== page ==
Why the Democrats Need Jim Webb

If he runs parallel to the Democrats as Ron Paul does to the Republicans, Mr. Webb can save the party

WASHINGTON, DC - OCTOBER 20: Former U.S. Sen. Jim Webb (D-VA) leaves after a news conference at the National Press Club October 20, 2015 in Washington, DC. Sen. Webb announced that he is dropping out of the Democratic presidential race. (Photo by Alex Wong/Getty Images)

Former U.S. Sen. Jim Webb (D-VA) leaves after a news conference at the National Press Club October 20, 2015 in Washington, DC. Sen. Webb announced that he is dropping out of the Democratic presidential race. (Photo: Alex Wong/Getty Images)

“I’m not sure if anyone has put it together yet, but if Donald Trump does not go quietly into the good night within the month or so, then we will have reached a turning,” it was said last July. “And Trump will be the avatar of a yet-defined new movement. A metamorphosis will have occurred. We will have entered a new phase of our American condition from which there will be no turning back.”

But it did not come out of nowhere. It had been building for a decade and may be seen in hindsight to have come to action on April 15, 2009, at The Alamo when then Texas Governor Rick Perry took the stage to declare what might be considered an anthem for the rising age in this cry from the heart of Texas: “States rights, states rights, states rights!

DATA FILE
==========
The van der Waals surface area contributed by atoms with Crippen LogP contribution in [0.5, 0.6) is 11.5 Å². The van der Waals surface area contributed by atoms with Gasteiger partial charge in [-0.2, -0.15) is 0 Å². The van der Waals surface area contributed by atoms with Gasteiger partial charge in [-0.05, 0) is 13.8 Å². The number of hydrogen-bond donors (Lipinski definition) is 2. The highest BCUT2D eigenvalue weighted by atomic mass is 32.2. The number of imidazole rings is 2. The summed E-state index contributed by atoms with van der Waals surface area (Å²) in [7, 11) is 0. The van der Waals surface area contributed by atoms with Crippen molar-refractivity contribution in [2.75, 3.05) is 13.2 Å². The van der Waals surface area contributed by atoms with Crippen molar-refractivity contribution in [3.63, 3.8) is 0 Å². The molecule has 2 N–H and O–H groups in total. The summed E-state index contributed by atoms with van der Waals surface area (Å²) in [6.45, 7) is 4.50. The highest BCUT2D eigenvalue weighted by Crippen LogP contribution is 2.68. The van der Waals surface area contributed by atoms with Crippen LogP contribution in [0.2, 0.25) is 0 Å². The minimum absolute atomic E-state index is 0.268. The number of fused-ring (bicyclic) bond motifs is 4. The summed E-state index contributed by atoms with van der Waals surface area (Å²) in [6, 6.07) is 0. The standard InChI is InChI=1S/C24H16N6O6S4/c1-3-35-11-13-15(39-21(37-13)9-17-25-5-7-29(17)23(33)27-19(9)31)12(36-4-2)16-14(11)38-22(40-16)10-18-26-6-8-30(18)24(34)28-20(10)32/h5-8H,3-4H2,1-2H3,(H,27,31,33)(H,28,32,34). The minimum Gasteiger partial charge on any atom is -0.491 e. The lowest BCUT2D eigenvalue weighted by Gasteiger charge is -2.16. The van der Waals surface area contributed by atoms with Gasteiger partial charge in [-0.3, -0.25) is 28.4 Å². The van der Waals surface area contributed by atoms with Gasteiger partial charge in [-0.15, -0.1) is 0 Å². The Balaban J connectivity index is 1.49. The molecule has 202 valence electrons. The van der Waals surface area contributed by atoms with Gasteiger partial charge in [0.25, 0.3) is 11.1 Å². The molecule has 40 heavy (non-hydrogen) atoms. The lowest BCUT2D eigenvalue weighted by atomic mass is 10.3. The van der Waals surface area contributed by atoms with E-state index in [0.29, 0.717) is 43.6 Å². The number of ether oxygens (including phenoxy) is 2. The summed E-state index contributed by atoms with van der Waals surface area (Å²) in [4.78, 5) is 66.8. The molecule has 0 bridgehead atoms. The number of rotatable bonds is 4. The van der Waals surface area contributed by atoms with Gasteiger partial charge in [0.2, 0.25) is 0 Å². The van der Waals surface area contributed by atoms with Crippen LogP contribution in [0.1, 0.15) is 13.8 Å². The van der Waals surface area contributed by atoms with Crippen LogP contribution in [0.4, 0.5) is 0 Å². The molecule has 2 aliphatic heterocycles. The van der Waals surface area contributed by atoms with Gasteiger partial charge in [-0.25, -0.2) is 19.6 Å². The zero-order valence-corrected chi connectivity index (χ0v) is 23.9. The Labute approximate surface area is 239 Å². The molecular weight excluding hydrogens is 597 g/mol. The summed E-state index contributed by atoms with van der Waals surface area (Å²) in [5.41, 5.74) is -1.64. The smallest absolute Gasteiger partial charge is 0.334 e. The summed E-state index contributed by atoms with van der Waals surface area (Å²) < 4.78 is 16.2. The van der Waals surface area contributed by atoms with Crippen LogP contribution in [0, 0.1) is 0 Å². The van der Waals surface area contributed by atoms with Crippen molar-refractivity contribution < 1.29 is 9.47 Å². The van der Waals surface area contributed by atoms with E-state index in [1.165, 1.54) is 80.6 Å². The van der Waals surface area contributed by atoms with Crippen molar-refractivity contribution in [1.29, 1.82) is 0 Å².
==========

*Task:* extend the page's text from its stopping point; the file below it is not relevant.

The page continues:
A curious new age of Andrew Jackson, who put the fire in the belly of the heartland, has arrived. Like Mr. Jackson, the new people despise the Establishment of our day. And the feeling is mutual.

But I was waiting for a Democrat to awaken the heartland again as they did in the real Jacksonian era, having read the creative and original thinking of Steve Jarding and Dave “Mudcat” Saunders in their 2006 book, Foxes in the Henhouse: How the Republicans Stole the South and the Heartland and What the Democrats must do to Run ‘em Out.

I was waiting for former Virginia Senator Jim Webb.

Both parties have reached the crisis moment, which is clearly indicated by the desire to fall back on old families—it is a dangerous default to nostalgia and failure.